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BELTA shares latest Brazilian education market research

With programmes like Science Without Borders, greater overall wealth, and nervousness about the domestic university system, study abroad is increasing in attractiveness to the huge student-aged Brazilian population.

In order to learn more about this market from the student recruitment agency perspective, ICEF Monitor caught up with Mr Carlos Robles, President of BELTA and Director of Intercultural Educational Programs (IEP), Brazil.

Approximately 600 agencies are members of BELTA, and as Mr Robles explains, “BELTA agencies are responsible for 90% of the international education market in Brazil, so BELTA is a great resource for an educator who wants to get started in Brazil.”

Last year, BELTA conducted market research on 2010 figures to produce more in-depth insight on the international education and exchange market in Brazil (results from 2011 are forthcoming). Mr Robles discusses their research results in our video interview below, and his presentation from our recent ICEF Berlin also appears at the end of this article.

A total of 71 respondents completed their survey. Of the 62 companies that provided the data, in total they sent nearly 79,000 students abroad in 2010 with a combined economic impact of nearly US $546,075,000 (total estimates reach as high as US $590 million).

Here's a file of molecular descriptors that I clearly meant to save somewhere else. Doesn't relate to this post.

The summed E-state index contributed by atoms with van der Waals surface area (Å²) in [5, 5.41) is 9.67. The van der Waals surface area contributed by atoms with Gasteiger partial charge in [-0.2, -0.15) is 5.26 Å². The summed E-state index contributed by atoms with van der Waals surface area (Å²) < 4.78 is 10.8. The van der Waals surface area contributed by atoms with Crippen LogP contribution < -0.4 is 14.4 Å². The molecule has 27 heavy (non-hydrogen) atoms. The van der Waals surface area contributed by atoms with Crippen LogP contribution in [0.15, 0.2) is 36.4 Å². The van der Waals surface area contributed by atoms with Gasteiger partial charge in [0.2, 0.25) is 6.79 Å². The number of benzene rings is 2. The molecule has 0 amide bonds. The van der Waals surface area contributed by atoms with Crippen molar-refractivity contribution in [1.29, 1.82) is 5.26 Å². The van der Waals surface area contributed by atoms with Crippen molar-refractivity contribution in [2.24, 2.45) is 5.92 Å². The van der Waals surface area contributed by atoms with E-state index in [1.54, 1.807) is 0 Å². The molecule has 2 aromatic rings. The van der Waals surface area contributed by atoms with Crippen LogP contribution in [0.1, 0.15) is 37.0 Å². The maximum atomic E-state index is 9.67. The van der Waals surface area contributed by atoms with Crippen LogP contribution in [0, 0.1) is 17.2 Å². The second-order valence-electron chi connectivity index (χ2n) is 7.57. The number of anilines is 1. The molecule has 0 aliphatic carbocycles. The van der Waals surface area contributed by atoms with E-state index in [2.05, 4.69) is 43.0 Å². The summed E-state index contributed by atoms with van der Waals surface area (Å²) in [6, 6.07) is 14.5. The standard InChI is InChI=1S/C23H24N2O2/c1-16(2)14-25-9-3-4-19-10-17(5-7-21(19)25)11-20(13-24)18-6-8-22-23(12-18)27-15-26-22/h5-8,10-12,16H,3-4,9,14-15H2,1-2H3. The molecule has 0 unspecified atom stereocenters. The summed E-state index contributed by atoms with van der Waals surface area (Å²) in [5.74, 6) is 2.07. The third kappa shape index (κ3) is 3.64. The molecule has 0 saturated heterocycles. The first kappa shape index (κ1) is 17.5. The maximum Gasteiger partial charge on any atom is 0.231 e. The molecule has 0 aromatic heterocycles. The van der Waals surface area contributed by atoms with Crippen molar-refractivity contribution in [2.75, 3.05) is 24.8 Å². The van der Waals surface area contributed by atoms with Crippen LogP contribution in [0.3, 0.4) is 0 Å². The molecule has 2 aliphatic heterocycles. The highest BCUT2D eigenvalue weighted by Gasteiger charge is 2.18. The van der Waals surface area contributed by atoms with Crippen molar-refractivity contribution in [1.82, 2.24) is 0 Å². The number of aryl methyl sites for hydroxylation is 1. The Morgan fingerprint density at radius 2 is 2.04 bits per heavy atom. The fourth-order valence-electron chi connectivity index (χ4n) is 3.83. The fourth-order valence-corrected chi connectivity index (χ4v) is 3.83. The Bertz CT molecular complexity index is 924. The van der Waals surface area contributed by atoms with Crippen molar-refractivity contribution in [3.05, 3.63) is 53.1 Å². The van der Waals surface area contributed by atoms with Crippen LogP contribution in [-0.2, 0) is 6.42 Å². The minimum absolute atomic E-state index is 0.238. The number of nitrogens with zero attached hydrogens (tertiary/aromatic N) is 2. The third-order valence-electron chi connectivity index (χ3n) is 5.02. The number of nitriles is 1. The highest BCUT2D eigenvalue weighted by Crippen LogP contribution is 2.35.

Mr Robles also explains that the market of travel and cultural education agencies in Brazil is highly concentrated: “Seventy percent of the international education business is concentrated in the south or southeast region of the country.” Additionally, about ten companies represent nearly 90% of the volume of students sent abroad for courses.

It’s a strong market, with nearly 90% of the companies surveyed estimating that the market will grow considerably in the next three years, with rates ranging up to 40% over the current volume.

Language courses were the number one educational service in demand followed by high school programmes and work abroad opportunities such as internships or au pair programmes. The average language course lasts up to three months and costs US $4,900.

Mr Robles points out that the most attractive countries for Brazilian students include, in order of preference: Canada, the US, the UK, Australia, Ireland, and New Zealand.

He also tells us their research showed that French language students prefer to go to France and Spanish language students choose Spain, but Chile and Argentina are becoming more popular.

BELTA’s research also showed that specific travel insurance is required by countries such as France and Spain, and as a result, many agencies in Brazil sell this insurance as a successful, additional source of revenue.

Most students who go abroad to study are 18-25 years old and are from private schools. Study abroad programmes are accessible to all social classes but lately, local agencies are starting to see more students from lower socioeconomic backgrounds (referred to as ‘Class C’) going abroad. Almost 75% of agencies have sent students from this market segment abroad in order to enhance their career and language skills.

Mr Robles also offers some tips on how to recruit beyond Rio or Sao Paulo, as well as how to build partnerships with Brazilians: “be very transparent, be open and establish a personal relationship.”

While the future may depend heavily on the economy and local currency value, Mr Robles confidently states, “International education is a stable market with a constant curve up.”

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